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Interstellar space propulsion...if a spaceship were to get beyond our Sun's gravitational pull and since there is no atmosphere/wind/friction in space...does that mean, if an engine was constantly thrusting, that the spaceship would continue to accelerate to the speed of light, as long as the engine was propulsing forward? In other words, does speed constantly increase in a vacuum? or are the two ideas (Space/Vacuum) separate ideas?

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migrated from May 3 '11 at 22:51

This question came from our site for science fiction and fantasy enthusiasts.

Most people say that achieving/surpassing the speed of light is not possible (due to energy constraints). but to quote Star Trek, "Something is only impossible until it is not." That said, I have no real answer for your question but it seems like it would be better suited if it were migrated to physics.SE like ghoppe said. – Xantec May 3 '11 at 21:46
This is purely a science question, not tied to any particular science-fiction work, therefore it's off-topic on Science Fiction & Fantasy Stack Exchange. ObSF: *Tau Zero by Poul Anderson, which features a spaceship that accelerates on and on, and I think gets the physics right on this particular issue. – Gilles May 3 '11 at 22:51
The wording of this question is slightly imprecise. For instance, the expression constantly thrusting just implies a positive rocket engine thrust, that may vary in time, not necessarily a constant thrust. Similarly speed constantly increase (in 1D) means positive acceleration, not necessarily a constant acceleration. Also the question can be interpreted as just asking about approaching the speed of light, not actually achieving light speed. – Qmechanic May 4 '11 at 16:11

The answer is no, according to Einstein's Theory of Relativity.

As an object approaches the speed of light, more and more energy is needed to accelerate it further. To reach the speed of light an infinite amount of energy would be required.

Also, there is wind/friction in space. There is no absolute vacuum, there is an interstellar medium. Indeed, relativistic rockets would have to account for the medium, and perhaps even use it as a source of fuel, see: Bussard Ramjet.

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That would be great except Einstein's theory will be proven to be inaccurate or incomplete, if not wholly wrong, within 50 years. In science, no is just another word for haven't figured it out yet. – BBlake May 3 '11 at 21:53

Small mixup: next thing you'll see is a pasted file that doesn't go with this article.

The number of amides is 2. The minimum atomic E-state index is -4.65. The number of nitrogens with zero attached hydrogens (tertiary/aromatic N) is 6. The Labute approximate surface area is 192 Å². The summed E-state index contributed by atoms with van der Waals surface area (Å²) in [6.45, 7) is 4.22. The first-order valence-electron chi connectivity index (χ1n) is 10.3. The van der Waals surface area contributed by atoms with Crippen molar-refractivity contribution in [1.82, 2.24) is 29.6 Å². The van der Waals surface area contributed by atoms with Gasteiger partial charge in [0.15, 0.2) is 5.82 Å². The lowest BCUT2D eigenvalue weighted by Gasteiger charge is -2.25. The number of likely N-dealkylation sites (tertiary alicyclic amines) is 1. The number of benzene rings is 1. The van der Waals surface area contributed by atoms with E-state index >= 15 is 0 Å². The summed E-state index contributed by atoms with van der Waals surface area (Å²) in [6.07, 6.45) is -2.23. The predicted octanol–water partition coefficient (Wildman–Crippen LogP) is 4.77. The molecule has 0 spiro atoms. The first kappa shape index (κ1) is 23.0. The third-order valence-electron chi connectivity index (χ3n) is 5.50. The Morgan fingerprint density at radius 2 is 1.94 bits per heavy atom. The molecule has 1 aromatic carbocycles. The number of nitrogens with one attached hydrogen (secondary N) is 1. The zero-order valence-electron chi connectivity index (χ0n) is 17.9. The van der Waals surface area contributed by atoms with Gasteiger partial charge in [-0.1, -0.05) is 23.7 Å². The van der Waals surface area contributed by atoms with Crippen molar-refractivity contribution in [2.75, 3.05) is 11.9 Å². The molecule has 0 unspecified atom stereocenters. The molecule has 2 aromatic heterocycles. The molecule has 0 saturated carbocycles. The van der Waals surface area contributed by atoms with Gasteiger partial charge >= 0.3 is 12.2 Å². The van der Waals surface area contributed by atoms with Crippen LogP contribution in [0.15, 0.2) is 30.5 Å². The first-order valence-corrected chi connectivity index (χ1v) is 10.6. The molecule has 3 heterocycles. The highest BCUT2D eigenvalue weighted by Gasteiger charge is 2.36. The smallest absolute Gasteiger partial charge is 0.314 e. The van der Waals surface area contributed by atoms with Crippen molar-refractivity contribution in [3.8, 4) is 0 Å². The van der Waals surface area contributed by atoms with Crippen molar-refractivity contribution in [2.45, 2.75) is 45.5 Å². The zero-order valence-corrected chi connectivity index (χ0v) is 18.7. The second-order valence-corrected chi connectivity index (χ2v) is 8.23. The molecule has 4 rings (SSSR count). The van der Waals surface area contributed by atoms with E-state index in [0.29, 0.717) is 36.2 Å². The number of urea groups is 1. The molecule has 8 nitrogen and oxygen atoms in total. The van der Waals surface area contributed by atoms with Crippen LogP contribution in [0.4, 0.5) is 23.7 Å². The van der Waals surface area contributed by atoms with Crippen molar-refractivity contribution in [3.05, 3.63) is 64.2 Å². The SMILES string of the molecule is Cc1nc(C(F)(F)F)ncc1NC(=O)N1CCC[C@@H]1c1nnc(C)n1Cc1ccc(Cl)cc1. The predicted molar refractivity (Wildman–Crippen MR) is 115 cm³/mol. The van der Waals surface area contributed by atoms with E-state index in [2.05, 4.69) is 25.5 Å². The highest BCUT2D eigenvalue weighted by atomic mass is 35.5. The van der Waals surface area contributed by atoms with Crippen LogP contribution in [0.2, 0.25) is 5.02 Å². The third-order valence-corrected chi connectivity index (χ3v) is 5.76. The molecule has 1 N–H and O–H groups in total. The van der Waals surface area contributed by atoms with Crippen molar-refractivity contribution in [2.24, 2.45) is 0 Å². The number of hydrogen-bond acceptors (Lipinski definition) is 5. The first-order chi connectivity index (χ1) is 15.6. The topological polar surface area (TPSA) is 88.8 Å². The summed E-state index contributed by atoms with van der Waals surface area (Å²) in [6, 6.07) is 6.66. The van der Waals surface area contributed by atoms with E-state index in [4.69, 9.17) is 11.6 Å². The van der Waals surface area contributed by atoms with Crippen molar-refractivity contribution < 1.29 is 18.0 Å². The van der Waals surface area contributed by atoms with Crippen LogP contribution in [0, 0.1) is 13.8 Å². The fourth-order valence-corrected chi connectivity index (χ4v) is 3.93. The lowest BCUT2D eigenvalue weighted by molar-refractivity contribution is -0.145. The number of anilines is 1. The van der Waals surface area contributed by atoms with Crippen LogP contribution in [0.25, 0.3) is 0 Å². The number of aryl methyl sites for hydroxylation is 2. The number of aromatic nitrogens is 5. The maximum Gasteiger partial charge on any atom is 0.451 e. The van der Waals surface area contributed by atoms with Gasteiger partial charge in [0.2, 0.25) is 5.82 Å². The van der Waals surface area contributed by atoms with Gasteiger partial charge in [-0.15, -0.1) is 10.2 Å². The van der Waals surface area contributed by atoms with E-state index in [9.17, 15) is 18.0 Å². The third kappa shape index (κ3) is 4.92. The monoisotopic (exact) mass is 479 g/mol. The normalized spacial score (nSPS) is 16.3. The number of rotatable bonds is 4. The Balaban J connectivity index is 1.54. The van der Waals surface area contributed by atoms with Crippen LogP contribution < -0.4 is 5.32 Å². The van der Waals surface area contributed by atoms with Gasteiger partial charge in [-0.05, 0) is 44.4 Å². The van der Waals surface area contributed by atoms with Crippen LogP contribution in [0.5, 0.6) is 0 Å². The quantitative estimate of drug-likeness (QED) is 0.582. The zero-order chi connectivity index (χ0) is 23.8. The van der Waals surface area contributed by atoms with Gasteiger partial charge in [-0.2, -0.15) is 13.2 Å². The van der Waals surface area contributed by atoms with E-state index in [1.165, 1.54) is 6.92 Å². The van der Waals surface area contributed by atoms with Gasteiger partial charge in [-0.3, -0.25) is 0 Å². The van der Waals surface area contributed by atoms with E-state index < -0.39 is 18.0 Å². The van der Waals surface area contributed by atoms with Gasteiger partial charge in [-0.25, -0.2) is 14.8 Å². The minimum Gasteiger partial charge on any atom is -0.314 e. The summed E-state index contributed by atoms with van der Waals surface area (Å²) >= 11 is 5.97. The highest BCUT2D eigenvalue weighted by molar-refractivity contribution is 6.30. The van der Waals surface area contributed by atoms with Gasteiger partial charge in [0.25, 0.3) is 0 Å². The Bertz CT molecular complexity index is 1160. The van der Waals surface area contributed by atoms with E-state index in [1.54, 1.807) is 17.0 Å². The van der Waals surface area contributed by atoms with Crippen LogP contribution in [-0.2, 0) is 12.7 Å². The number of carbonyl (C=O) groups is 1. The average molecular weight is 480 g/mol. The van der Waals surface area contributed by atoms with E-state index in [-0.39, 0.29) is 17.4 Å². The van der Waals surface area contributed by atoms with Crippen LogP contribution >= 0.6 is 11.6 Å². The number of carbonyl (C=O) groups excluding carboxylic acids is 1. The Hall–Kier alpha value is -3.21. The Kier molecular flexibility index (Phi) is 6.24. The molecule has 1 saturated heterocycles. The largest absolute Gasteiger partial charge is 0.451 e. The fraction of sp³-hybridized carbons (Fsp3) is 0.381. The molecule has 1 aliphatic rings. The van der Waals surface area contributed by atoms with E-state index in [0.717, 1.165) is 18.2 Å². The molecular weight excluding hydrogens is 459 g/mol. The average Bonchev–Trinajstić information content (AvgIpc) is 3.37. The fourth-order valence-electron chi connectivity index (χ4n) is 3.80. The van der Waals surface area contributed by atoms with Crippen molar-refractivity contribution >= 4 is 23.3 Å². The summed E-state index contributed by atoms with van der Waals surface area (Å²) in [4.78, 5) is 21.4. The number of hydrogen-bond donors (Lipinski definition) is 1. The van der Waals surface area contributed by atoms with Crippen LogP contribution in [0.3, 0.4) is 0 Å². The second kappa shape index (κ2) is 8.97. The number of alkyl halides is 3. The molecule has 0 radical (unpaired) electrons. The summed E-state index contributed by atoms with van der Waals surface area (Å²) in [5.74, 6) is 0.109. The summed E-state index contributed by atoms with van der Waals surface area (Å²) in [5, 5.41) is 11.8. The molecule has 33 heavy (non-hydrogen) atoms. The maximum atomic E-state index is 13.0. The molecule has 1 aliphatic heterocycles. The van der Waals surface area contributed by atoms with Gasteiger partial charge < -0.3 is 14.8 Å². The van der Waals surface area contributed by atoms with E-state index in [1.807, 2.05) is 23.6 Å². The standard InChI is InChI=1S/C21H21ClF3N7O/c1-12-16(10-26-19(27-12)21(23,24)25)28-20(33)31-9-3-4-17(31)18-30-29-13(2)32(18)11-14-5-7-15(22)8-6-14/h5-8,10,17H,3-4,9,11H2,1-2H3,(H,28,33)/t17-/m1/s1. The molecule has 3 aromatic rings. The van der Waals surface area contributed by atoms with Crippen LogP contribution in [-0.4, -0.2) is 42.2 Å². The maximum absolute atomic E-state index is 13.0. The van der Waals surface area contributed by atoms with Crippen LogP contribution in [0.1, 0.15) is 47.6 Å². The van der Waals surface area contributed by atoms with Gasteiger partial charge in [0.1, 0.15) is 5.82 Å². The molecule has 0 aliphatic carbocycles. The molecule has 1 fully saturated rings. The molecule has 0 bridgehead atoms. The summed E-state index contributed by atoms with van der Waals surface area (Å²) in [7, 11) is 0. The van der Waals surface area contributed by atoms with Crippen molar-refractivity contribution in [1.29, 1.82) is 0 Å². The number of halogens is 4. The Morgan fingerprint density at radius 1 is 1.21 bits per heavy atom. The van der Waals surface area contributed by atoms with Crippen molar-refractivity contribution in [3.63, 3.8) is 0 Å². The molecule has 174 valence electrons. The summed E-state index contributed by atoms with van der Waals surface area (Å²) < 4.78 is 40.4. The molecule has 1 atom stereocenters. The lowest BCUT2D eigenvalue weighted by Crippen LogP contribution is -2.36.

@BBlake, if it can't be proved wrong today, how can you put a time-frame on when it will happen? – Sam May 3 '11 at 22:03
Because I'm an optimist! – BBlake May 3 '11 at 22:04
@ghoppe, And at relativistic speeds, tiny particles become like atomic bombs. – Sam May 3 '11 at 22:08
@BBlake Your optimism is admirable, but the chances of the Theory of Relativity being proven "wrong" within 50 years are about equal to the chances of the Theory of Evolution being proven "wrong." It's been quite rigorously tested. The ability to travel faster than light opens quite a few paradoxes that are rather difficult to resolve. – ghoppe May 3 '11 at 22:32

You asked three questions...

1.) ... does that mean, if an engine was constantly thrusting, that the spaceship would continue to accelerate to the speed of light, as long as the engine was propulsing forward?

No. For reasons ghoppe gave.

2.) ... In other words, does speed constantly increase in a vacuum?

Yes, speed would increase continuously, for the example you gave, asymtotically approaching (but never reaching) the speed of light.

3.) ... or are the two ideas (Space/Vacuum) seperate ideas?

No. A vacuum is an excellent and practical description of what most space is.

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I would disagree slightly with your third point. Space is mostly a vacuum, but there is enough matter that if you were going, say, 90%+ the speed of light, it would start to make a difference. – PearsonArtPhoto May 4 '11 at 14:57

Assuming that our perceptions of Relativity hold up in interstellar space...

The ship would continue to accelerate as long as fuel held out.

Speed would continue its asymptotic clime towards C...

until drag was sufficient to end that climb. Drag would also increase due to interstellar medium collisions as speed increased. But note also: a sufficiently high thrust will not be exceeded by drag.

Note that as speed increases, and drag increases, so does radiation. The interstellar medium results in Alpha & Beta radiation increases, and high energy photon releases from same producing X-ray and even gamma radiation.

Note that several science fiction works have relativity have a cutoff point. In a few more, Relativity is ignored entirely; the most egregious offender is E.E. "Doc" Smith's Lensmen series. John Ringo's Looking Glass series has heliopause boundary changes to the nature of physics, including relativity

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You seem to contradict yourself; you say that drag will end that climb, yet you say that high thrust will beat the drag. The true issue here are the relativistic kinematics at hand. Velocities don't add like we expect them to at relativistic speeds. – Justin L. May 6 '11 at 8:09
Drag is limited due to the asymptotic approach; the drag is the mass of particles hit, which is directly proportional to speed. If thrust is low (like ion drives), it will limit speed to .99C or so; if thrust is high, the balance point would be superluminal, and thus not actually stop the speed climb towards C. – aramis May 6 '11 at 15:13

protected by Qmechanic Dec 25 '12 at 16:13

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